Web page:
For the detection of small cell clusters, cells with an area larger than the threshold values of (250, 500, and 1000) pixels, were removed from the binary image at the time of measurement of the distribution of the cell area, and a binarized image was created by extracting only small cells. After applying a Gaussian filter to the image, binarization was again measured. Isolated cells were left intact and clusters of small cells were classified as connected regions by the blurred boundaries. The connected region was judged to be a cluster of small cells and measurements were carried out. Calculations were performed with the NumPy library, matplotlib, and scikit-image in Python (https://www.python.org/).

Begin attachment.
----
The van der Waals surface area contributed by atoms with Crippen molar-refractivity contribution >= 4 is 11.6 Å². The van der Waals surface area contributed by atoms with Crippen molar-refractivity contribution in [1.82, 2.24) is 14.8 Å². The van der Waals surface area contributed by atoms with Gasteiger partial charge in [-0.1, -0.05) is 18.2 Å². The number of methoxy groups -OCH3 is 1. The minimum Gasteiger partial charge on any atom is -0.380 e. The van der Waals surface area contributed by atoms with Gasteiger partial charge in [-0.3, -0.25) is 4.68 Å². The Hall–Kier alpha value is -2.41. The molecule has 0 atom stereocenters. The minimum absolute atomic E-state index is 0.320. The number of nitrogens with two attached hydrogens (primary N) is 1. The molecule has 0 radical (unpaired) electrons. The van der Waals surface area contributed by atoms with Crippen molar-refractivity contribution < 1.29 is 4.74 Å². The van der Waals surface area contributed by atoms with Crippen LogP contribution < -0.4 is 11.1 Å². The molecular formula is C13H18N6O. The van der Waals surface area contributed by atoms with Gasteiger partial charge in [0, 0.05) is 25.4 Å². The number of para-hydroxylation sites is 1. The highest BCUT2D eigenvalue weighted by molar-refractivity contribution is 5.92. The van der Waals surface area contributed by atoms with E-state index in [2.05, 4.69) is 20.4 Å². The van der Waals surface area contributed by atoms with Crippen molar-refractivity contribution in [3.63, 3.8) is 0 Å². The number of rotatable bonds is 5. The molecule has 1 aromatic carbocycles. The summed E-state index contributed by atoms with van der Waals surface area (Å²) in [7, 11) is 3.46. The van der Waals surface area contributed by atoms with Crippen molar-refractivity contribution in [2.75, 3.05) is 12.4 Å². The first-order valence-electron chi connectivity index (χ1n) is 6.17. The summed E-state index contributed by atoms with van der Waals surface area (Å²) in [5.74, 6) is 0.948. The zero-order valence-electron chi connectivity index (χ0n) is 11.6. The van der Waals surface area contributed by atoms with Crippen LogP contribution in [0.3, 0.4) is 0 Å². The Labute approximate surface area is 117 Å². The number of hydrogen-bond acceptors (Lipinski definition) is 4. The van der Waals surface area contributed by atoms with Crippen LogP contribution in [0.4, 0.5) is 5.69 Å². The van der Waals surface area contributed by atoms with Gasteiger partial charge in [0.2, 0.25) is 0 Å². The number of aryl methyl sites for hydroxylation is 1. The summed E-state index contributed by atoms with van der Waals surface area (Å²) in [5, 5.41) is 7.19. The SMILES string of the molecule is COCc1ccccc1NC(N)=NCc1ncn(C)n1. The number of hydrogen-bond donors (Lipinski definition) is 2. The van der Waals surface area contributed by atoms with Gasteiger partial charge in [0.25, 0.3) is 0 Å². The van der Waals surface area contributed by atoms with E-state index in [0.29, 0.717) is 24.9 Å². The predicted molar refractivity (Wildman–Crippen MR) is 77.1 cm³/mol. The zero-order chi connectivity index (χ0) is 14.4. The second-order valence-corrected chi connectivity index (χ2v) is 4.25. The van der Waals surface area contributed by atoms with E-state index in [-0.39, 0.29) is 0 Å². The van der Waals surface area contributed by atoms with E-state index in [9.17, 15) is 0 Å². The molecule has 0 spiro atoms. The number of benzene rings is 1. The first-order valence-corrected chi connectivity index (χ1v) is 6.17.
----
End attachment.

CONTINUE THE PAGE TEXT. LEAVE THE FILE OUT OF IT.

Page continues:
Histological analyses were carried out as described previously (Niimi et al. 2018; Zhu et al. 2017) with some modifications. The sections were washed with water after deparaffinization in xylene and dehydration in ethanol. The sections were incubated in 3% H2O2 diluted with phosphate buffered saline (PBS) for 15 min to remove endogenous peroxidase activity and incubated in 10 mM citrate buffer for 60 min at 90 °C for antigen retrieval. After three 5-min PBS washes, the sections were blocked in 10% goat serum (#426041, Nichirei Bioscience, Tokyo, Japan) for 10 min and incubated with a polyclonal rabbit anti-VDAC primary antibody (ab15895, Abcam, Cambridge, UK) at a dilution of 1:3000 overnight at 4 °C. Normal rabbit IgG (#2729, Cell Signaling, Beverly, MA, USA) diluted to the same concentration as a primary antibody was used as the negative control. After being washed three times for 5 min in PBS, the sections were incubated in Histofine Simple Stain Max PO (#414181, Nichirei Bioscience) as a secondary antibody at room temperature for 30 min. After three 5-min washes in PBS, the signals were developed using a diaminobenzidine (DAB) substrate solution kit (#425011, Nichirei Bioscience) and counterstained with hematoxylin.